Removal of air is done by inserting a needle into the chest wall. Air is removed through the needle and not allowed to get back in. The lung returns to its normal size on its own within a few days. A person who experiences pneumothorax more than once may require surgery.
Most people recover fully from spontaneous pneumothorax. About half of these people experience spontaneous pneumothorax a second time. Recovery from a collapsed lung generally takes one to two weeks. The prognosis for tension pneumothorax is not as good. In this condition, the patient's heart may fail, causing death in a short period of time. Tension pneumothorax must be treated as a medical emergency.
Preventative measures for noninjury related pneumothorax include not smoking and having respiratory problems treated whenever they occur. Sometimes pneumothorax occurs in both lungs, or in one lung more than once. In such cases, surgery may be needed to prevent it from occurring again.
FOR MORE INFORMATION
"Collapsed Lung: Non-Injury Related." InteliHealth. [Online] http://www.intelihealth.com (accessed on October 28, 1999).
"Pneumothorax." http://www.thriveonline.com/health/Library/sports/sport52.html (accessed on October 25, 1999).
"Spontaneous Pneumothorax." Healthanswers. [Online] http://www.healthanswers.com (accessed on October 28, 1999).
"Pneumothorax." UXL Complete Health Resource. . Encyclopedia.com. (April 22, 2017). http://www.encyclopedia.com/medicine/news-wires-white-papers-and-books/pneumothorax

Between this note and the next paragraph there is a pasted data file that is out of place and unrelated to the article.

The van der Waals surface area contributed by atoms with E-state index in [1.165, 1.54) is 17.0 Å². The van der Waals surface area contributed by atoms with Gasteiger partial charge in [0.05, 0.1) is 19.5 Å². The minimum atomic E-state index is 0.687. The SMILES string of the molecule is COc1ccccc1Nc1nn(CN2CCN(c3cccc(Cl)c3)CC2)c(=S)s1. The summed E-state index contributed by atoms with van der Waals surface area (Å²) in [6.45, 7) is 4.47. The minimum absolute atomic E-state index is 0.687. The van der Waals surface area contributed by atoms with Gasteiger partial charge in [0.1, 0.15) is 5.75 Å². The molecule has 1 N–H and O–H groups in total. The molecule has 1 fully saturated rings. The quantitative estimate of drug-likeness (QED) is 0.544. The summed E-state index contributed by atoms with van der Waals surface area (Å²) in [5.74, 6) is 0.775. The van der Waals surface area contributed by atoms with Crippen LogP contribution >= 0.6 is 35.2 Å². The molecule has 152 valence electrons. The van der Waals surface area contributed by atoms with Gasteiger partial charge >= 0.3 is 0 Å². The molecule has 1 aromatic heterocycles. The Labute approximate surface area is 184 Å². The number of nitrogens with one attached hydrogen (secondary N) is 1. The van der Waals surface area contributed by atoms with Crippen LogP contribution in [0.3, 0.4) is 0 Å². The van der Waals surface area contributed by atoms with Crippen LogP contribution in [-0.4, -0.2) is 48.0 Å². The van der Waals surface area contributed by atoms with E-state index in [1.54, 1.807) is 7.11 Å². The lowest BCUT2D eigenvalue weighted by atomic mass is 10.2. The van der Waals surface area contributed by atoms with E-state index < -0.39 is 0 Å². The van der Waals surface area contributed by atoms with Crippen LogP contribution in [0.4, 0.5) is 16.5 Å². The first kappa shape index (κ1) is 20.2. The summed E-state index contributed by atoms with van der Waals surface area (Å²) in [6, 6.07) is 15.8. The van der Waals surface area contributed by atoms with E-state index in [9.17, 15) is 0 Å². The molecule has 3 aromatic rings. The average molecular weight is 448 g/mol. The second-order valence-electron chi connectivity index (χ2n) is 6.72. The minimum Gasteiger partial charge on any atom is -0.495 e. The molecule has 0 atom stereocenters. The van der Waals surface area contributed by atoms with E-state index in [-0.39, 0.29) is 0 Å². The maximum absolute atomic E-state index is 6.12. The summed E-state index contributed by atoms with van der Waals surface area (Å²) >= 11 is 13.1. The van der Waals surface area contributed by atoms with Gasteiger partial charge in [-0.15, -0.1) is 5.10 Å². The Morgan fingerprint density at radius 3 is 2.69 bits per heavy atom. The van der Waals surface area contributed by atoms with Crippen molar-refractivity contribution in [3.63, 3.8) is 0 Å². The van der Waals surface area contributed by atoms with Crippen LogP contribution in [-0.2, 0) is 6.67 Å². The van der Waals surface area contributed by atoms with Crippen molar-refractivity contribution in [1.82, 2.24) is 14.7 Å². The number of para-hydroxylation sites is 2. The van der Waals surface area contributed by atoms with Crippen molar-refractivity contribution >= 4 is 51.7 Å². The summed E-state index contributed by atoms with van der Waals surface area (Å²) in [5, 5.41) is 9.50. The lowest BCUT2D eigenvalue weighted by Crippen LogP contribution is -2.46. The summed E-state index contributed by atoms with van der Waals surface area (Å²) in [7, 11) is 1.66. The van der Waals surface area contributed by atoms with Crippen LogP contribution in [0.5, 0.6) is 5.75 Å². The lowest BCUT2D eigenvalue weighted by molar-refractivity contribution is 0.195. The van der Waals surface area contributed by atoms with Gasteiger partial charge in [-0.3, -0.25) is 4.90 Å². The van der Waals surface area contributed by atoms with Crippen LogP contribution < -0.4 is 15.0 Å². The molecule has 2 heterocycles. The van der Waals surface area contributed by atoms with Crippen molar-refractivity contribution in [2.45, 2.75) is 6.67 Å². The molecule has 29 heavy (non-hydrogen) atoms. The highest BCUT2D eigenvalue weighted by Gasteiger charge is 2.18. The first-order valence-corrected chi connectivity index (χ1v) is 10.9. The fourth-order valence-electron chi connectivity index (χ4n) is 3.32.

"Pneumothorax." UXL Complete Health Resource. . Retrieved April 22, 2017 from Encyclopedia.com: http://www.encyclopedia.com/medicine/news-wires-white-papers-and-books/pneumothorax
"pneumothorax." A Dictionary of Nursing. . Encyclopedia.com. (April 22, 2017). http://www.encyclopedia.com/caregiving/dictionaries-thesauruses-pictures-and-press-releases/pneumothorax
"pneumothorax." A Dictionary of Nursing. . Retrieved April 22, 2017 from Encyclopedia.com: http://www.encyclopedia.com/caregiving/dictionaries-thesauruses-pictures-and-press-releases/pneumothorax
"pneumothorax." World Encyclopedia. . Encyclopedia.com. (April 22, 2017). http://www.encyclopedia.com/environment/encyclopedias-almanacs-transcripts-and-maps/pneumothorax
"pneumothorax." World Encyclopedia. . Retrieved April 22, 2017 from Encyclopedia.com: http://www.encyclopedia.com/environment/encyclopedias-almanacs-transcripts-and-maps/pneumothorax